Thesis defense: Interactions between battery and power electronics in an electric vehicle drivetrain
Welcome to the Doctoral thesis defense of Alexander Bessman, KTH The Royal Institute of Technology.
“Interactions between battery and power electronics in an electric vehicle drivetrain”
OPPONENT: Professor Torbjörn Thiringer, Elektroteknik, Chalmers, Göteborg
TIME: 15 June at 10:00
WHERE: E2, E-house, main building, floor 3, Lindstedtsvägen 3, Stockholm
SUPERVISOR: Göran Lindbergh, Pontus Svens and Oscar Wallmark
The electric machine and power electronics in electric and hybrid electric vehicles inevitably cause AC harmonics on the vehicle’s DC-link. These harmonics can be partially filtered out by large capacitors, which today are overdimensioned in order to protect the vehicle’s battery pack. This is done as a precaution, since it is not known whether ripple-current has any harmful effect on Li-ion cells.
We have measured and analyzed the ripple-current present in a hybrid electric bus, and found that a majority of the power was carried by frequencies in the range 100~Hz to 1~kHz. The single most energetic harmonic in this particular vehicle is believed to have been caused by a misaligned resolver in the motor.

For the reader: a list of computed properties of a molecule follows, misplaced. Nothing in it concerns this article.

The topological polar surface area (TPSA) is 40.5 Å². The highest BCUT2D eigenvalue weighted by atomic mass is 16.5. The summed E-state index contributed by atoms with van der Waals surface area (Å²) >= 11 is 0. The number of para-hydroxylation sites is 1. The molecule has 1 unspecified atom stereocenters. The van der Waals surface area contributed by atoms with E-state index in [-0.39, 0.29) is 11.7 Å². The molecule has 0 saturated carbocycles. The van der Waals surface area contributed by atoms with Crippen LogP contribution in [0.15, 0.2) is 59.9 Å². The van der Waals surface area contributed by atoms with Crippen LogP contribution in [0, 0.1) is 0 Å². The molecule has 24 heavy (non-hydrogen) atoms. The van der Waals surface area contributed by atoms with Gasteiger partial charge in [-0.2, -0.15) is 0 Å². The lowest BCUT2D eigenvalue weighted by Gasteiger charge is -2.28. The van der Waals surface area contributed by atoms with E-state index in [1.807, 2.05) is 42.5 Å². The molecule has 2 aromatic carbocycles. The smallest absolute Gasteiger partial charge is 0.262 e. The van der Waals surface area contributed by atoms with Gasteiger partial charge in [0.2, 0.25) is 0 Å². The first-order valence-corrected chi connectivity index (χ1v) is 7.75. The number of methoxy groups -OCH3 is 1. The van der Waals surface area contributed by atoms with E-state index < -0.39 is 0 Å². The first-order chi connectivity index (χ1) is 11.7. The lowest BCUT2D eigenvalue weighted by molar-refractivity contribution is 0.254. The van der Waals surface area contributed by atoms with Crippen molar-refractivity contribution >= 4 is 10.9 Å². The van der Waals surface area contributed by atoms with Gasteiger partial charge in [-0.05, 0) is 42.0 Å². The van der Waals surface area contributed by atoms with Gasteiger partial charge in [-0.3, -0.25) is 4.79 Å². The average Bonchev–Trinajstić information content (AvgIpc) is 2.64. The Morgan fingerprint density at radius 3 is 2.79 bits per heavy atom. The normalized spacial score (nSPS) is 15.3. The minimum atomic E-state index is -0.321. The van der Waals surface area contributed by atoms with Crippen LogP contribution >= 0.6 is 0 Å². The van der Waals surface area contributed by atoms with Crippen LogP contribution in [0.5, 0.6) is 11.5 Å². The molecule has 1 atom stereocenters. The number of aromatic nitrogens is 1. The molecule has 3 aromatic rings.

We have also designed and built an advanced experimental set-up in order to study the effect of ripple-current on Li-ion cells in the lab. The set-up can cycle up to 16 cells simultaneously, with currents of up to 50~A including a superimposed AC signal with a frequency of up to 2~kHz. The cells’ temperatures are controlled by means of a climate chamber. The set-up also includes a sophisticated safety system which automatically acts to prevent dangerous situations before they arise.
Using this set-up we tested whether superimposing AC with a specific frequency improves the charging performance of Li-ion cells. Statistical analysis found no improvement over regular DC cycling, and a physics-based model explains the experimental findings.
We have also investigated whether ripple-current accelerates the aging of Li-ion cells. Twelve cells were either calendar or cycle aged for one year, with some cells being exposed to superimposed AC with a frequency of 1~Hz, 100~Hz, or 1~kHz. No effect was observed on any of capacity fade, power fade, or aging mechanism.
Finally we also tested whether it is possible to heat Li-ion cells from low temperatures using only AC. We propose a method for AC heating of Li-ion cells, and open the discussion for generalizing the technique to larger battery packs.
In conclusion, ripple-current has negligible effect on Li-ion cells, except for heating them slightly.